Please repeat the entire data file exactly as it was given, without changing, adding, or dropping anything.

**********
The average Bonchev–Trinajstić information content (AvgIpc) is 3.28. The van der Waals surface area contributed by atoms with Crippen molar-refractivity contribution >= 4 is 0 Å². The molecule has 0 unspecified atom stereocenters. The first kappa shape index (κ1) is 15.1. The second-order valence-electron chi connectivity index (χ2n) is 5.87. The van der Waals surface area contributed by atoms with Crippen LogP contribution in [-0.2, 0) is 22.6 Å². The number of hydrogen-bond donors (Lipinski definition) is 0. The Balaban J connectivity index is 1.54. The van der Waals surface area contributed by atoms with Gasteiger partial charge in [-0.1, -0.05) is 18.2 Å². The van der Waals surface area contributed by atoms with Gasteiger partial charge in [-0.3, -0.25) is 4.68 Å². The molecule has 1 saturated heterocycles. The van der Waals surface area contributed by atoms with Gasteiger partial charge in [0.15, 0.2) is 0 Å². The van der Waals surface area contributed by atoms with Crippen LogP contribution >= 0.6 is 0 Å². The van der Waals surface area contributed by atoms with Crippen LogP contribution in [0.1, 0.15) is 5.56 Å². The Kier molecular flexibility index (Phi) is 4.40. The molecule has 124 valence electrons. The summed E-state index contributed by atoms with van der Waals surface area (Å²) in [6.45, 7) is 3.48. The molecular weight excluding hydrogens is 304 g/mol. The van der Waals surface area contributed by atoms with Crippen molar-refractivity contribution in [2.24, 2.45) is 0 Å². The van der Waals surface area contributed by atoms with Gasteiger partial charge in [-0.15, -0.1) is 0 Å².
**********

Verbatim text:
The average Bonchev–Trinajstić information content (AvgIpc) is 3.28. The van der Waals surface area contributed by atoms with Crippen molar-refractivity contribution >= 4 is 0 Å². The molecule has 0 unspecified atom stereocenters. The first kappa shape index (κ1) is 15.1. The second-order valence-electron chi connectivity index (χ2n) is 5.87. The van der Waals surface area contributed by atoms with Crippen LogP contribution in [-0.2, 0) is 22.6 Å². The number of hydrogen-bond donors (Lipinski definition) is 0. The Balaban J connectivity index is 1.54. The van der Waals surface area contributed by atoms with Gasteiger partial charge in [-0.1, -0.05) is 18.2 Å². The van der Waals surface area contributed by atoms with Gasteiger partial charge in [-0.3, -0.25) is 4.68 Å². The molecule has 1 saturated heterocycles. The van der Waals surface area contributed by atoms with Gasteiger partial charge in [0.15, 0.2) is 0 Å². The van der Waals surface area contributed by atoms with Crippen LogP contribution >= 0.6 is 0 Å². The van der Waals surface area contributed by atoms with Crippen LogP contribution in [0.1, 0.15) is 5.56 Å². The Kier molecular flexibility index (Phi) is 4.40. The molecule has 124 valence electrons. The summed E-state index contributed by atoms with van der Waals surface area (Å²) in [6.45, 7) is 3.48. The molecular weight excluding hydrogens is 304 g/mol. The van der Waals surface area contributed by atoms with Crippen molar-refractivity contribution in [2.24, 2.45) is 0 Å². The van der Waals surface area contributed by atoms with Gasteiger partial charge in [-0.15, -0.1) is 0 Å².